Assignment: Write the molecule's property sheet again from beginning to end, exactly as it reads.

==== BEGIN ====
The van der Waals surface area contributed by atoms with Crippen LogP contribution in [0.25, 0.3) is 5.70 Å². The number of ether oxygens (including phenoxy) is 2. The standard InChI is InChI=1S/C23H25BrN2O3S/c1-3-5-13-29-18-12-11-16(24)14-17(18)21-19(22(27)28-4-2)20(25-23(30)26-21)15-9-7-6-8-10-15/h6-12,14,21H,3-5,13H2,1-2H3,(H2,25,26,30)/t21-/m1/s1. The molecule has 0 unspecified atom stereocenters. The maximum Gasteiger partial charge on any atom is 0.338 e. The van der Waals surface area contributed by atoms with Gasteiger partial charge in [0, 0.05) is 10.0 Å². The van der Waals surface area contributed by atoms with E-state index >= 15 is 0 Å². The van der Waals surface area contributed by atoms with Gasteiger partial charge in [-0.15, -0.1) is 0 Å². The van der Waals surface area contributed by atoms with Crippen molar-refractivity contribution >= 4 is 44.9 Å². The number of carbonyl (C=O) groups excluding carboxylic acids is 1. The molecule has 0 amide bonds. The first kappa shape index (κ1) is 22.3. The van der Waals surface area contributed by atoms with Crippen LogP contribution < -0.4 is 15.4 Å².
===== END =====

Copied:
The van der Waals surface area contributed by atoms with Crippen LogP contribution in [0.25, 0.3) is 5.70 Å². The number of ether oxygens (including phenoxy) is 2. The standard InChI is InChI=1S/C23H25BrN2O3S/c1-3-5-13-29-18-12-11-16(24)14-17(18)21-19(22(27)28-4-2)20(25-23(30)26-21)15-9-7-6-8-10-15/h6-12,14,21H,3-5,13H2,1-2H3,(H2,25,26,30)/t21-/m1/s1. The molecule has 0 unspecified atom stereocenters. The maximum Gasteiger partial charge on any atom is 0.338 e. The van der Waals surface area contributed by atoms with Gasteiger partial charge in [0, 0.05) is 10.0 Å². The van der Waals surface area contributed by atoms with E-state index >= 15 is 0 Å². The van der Waals surface area contributed by atoms with Gasteiger partial charge in [-0.15, -0.1) is 0 Å². The van der Waals surface area contributed by atoms with Crippen molar-refractivity contribution >= 4 is 44.9 Å². The number of carbonyl (C=O) groups excluding carboxylic acids is 1. The molecule has 0 amide bonds. The first kappa shape index (κ1) is 22.3. The van der Waals surface area contributed by atoms with Crippen LogP contribution < -0.4 is 15.4 Å².